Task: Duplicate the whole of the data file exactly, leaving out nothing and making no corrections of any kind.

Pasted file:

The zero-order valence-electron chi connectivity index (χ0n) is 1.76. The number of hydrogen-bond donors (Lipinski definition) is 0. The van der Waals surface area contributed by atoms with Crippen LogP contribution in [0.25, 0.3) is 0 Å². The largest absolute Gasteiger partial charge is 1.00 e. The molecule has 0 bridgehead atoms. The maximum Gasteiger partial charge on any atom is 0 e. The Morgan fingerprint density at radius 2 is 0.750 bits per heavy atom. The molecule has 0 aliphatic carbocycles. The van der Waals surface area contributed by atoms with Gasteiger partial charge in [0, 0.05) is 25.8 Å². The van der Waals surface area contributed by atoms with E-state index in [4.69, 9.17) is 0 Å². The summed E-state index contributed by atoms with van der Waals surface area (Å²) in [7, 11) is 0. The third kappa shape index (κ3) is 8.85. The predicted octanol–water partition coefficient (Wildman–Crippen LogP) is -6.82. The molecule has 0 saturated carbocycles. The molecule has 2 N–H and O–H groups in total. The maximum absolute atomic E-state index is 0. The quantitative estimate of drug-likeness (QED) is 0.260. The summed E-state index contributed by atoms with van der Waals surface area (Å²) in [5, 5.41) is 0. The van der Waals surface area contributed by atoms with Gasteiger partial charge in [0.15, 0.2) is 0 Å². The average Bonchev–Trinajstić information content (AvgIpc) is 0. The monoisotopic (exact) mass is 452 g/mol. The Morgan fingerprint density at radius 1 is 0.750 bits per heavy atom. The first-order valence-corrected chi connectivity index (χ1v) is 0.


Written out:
The zero-order valence-electron chi connectivity index (χ0n) is 1.76. The number of hydrogen-bond donors (Lipinski definition) is 0. The van der Waals surface area contributed by atoms with Crippen LogP contribution in [0.25, 0.3) is 0 Å². The largest absolute Gasteiger partial charge is 1.00 e. The molecule has 0 bridgehead atoms. The maximum Gasteiger partial charge on any atom is 0 e. The Morgan fingerprint density at radius 2 is 0.750 bits per heavy atom. The molecule has 0 aliphatic carbocycles. The van der Waals surface area contributed by atoms with Gasteiger partial charge in [0, 0.05) is 25.8 Å². The van der Waals surface area contributed by atoms with E-state index in [4.69, 9.17) is 0 Å². The summed E-state index contributed by atoms with van der Waals surface area (Å²) in [7, 11) is 0. The third kappa shape index (κ3) is 8.85. The predicted octanol–water partition coefficient (Wildman–Crippen LogP) is -6.82. The molecule has 0 saturated carbocycles. The molecule has 2 N–H and O–H groups in total. The maximum absolute atomic E-state index is 0. The quantitative estimate of drug-likeness (QED) is 0.260. The summed E-state index contributed by atoms with van der Waals surface area (Å²) in [5, 5.41) is 0. The van der Waals surface area contributed by atoms with Gasteiger partial charge in [0.15, 0.2) is 0 Å². The average Bonchev–Trinajstić information content (AvgIpc) is 0. The monoisotopic (exact) mass is 452 g/mol. The Morgan fingerprint density at radius 1 is 0.750 bits per heavy atom. The first-order valence-corrected chi connectivity index (χ1v) is 0.